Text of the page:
“To a child who doesn’t read,” the nearly 50-year-old public service television advertisement intoned, “the world is a closed book. Drifting, dropping back, dropping out. Once you start a child reading, there’s no stopping them. If America is to grow up thinking, reading is fundamental.”
The commercials were made on behalf of a now 55-year-old organization called Reading Is Fundamental, the country’s largest children’s literacy nonprofit whose goal is to ensure that children have the ability to read and succeed.
As a country, as a state and as a county, though, we’re not making the reading progress we should. In some ways, we’re probably going backward.
The reading proficiency scores for Hamilton County third-grade students were released recently, and what they revealed flies in the face of some of the hoopla the school district trumpeted earlier this fall with its announcement of schools that increased achievement, schools that met or exceeded growth standards and teachers whose classes met or exceeded growth standards.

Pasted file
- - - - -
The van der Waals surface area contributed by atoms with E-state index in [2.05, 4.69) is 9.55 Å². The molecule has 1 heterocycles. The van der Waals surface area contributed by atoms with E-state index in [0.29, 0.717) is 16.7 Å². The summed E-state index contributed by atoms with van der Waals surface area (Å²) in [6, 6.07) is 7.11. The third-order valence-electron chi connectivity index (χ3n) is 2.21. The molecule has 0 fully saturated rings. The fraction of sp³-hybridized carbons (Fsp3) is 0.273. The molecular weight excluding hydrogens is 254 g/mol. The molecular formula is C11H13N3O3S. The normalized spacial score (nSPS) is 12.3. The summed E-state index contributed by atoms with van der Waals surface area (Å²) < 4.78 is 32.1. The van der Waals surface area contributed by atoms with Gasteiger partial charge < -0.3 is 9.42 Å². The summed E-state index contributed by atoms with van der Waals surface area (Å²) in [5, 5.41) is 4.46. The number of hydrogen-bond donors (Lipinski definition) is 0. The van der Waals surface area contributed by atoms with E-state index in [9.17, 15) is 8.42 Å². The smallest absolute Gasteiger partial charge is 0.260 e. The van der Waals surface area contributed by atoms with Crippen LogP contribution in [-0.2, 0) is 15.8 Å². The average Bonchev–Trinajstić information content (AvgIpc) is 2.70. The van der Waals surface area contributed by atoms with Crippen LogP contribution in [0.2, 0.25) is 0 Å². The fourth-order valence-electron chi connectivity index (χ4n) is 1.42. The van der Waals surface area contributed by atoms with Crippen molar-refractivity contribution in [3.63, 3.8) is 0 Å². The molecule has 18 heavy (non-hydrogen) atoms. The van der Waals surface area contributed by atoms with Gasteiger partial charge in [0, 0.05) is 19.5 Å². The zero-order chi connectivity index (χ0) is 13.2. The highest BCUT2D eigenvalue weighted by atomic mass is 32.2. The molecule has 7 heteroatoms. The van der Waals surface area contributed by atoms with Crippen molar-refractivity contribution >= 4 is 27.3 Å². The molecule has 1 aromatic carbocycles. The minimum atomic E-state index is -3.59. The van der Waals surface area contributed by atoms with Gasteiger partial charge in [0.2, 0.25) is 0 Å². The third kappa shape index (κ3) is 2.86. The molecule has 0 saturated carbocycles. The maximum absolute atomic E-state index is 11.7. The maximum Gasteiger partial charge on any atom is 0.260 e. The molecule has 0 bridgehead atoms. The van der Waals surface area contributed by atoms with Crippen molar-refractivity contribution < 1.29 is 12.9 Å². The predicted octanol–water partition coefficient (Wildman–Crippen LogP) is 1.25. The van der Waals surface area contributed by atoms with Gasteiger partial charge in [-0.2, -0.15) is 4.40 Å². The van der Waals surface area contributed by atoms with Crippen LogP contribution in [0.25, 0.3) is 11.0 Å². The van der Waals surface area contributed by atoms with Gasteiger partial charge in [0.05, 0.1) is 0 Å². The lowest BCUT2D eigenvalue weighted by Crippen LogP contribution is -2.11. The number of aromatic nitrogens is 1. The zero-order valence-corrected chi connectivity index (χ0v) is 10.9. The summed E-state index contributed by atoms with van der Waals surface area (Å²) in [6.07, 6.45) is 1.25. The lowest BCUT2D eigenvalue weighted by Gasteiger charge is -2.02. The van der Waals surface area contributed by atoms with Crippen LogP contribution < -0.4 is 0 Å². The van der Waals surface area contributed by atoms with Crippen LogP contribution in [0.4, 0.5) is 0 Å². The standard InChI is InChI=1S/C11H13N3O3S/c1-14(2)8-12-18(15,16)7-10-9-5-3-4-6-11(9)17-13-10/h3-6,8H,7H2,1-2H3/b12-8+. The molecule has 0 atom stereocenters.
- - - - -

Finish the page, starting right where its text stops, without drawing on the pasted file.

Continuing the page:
“The district [now] is in a completely different place,” Dr. Nakia Towns, interim schools superintendent, said at the time.
The data clearly indicate that being able to read is not a requirement for graduation at (Madison) East, especially if you are black or Hispanic”
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